Change Your Brain the Yoga Way – Breathe
These are uncertain times, difficult times, scary times. Depending upon where you live you may be encouraged to isolate through social distancing and self quarantine. Solitude can be toxic to an addict. Addiction is a disease of isolation and separation. Being alone can bring you back to the grip of old thinking, ‘stinkin’ thinkin.’
Changing your brain takes a lot – but it’s worth it
It takes skill, discipline and courage to break those chains. Technology is helping us stay connected (thank goodness for options) but before we reach out we have to want to reach out. And that is where the discipline comes in. We first reach IN before we can reach OUT. How can we do this? Yoga has a key. Yoga uses breath practices to pull our heads out of the trees (or elsewhere.) It brings the body, mind and spirit to the present moment, can be grounding, and changes your brain chemistry. Yes. It changes the way your brain processes things. When we are angry or feel endangered we find ourselves panting or taking short breaths.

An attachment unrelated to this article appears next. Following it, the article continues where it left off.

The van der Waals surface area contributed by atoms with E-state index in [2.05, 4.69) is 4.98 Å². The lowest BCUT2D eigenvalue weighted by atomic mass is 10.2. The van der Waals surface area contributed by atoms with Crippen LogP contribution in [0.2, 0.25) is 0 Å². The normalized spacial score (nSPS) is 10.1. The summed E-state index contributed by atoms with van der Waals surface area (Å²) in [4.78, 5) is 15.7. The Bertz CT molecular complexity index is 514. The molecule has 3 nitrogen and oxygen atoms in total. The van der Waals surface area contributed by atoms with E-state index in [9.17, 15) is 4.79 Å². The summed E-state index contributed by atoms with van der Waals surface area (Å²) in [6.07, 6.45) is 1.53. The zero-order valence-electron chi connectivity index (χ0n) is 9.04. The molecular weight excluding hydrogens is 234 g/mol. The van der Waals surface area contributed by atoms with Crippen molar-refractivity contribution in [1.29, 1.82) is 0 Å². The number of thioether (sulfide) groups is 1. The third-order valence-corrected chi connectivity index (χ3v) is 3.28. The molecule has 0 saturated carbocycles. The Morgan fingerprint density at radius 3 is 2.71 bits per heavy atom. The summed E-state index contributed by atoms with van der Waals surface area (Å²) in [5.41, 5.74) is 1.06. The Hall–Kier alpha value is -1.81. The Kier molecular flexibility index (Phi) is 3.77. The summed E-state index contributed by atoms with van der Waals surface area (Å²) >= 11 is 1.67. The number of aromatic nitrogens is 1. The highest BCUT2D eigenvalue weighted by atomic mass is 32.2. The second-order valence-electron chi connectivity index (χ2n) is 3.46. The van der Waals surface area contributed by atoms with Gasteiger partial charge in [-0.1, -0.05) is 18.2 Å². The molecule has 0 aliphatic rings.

Slow measured breathing can calm us and bring us to the present moment. The longer breath brings oxygen to the brain letting us know we have enough, we don’t need to struggle. The brain can calm down when it is being fed. The yogis have known this for ages and have specific breath practices to help you discover this for yourself, too. One of them is the slow exhale, sometimes known as the 1:2 breath. We work toward the EXhale being twice as long as the INhale.
Now you try
You can try this now. See for yourself. First settle in and be aware of sitting. (Present moment awareness can begin to calm you.) After reading these instructions you can look away and try the practice. If you are comfortable, practice with your eyes closed.
● Notice your breathing right now; avoid changing the rhythm. Just notice.
● Now breathe in while counting slowly to four. Pause.
● Using that same beat exhale to the count of six. Pause.
● Repeat three or more times.
Challenge yourself to change your brain
If you wish you can extend the exhale to seven or eight; this is not a challenge but a tool. Be comfortable. Avoid feeling too full on the inhale or as if you are starving for air on the exhale. Air is food. Nourish yourself.
A few more aspects to contemplative breathing: it can release the feel good endorphins in the body and reduce cortisol and other stress related hormones. It helps you make better choices as the nervous system is not in
panic. It is portable- you have your breath with you wherever you go.
Once you have experienced a few good deep breaths now you can choose to tackle that seemingly difficult technology to get to an online meeting, a group recovery conference call or other recovery practice that you
are missing. There is a narrated breath practice on my website which you can find here.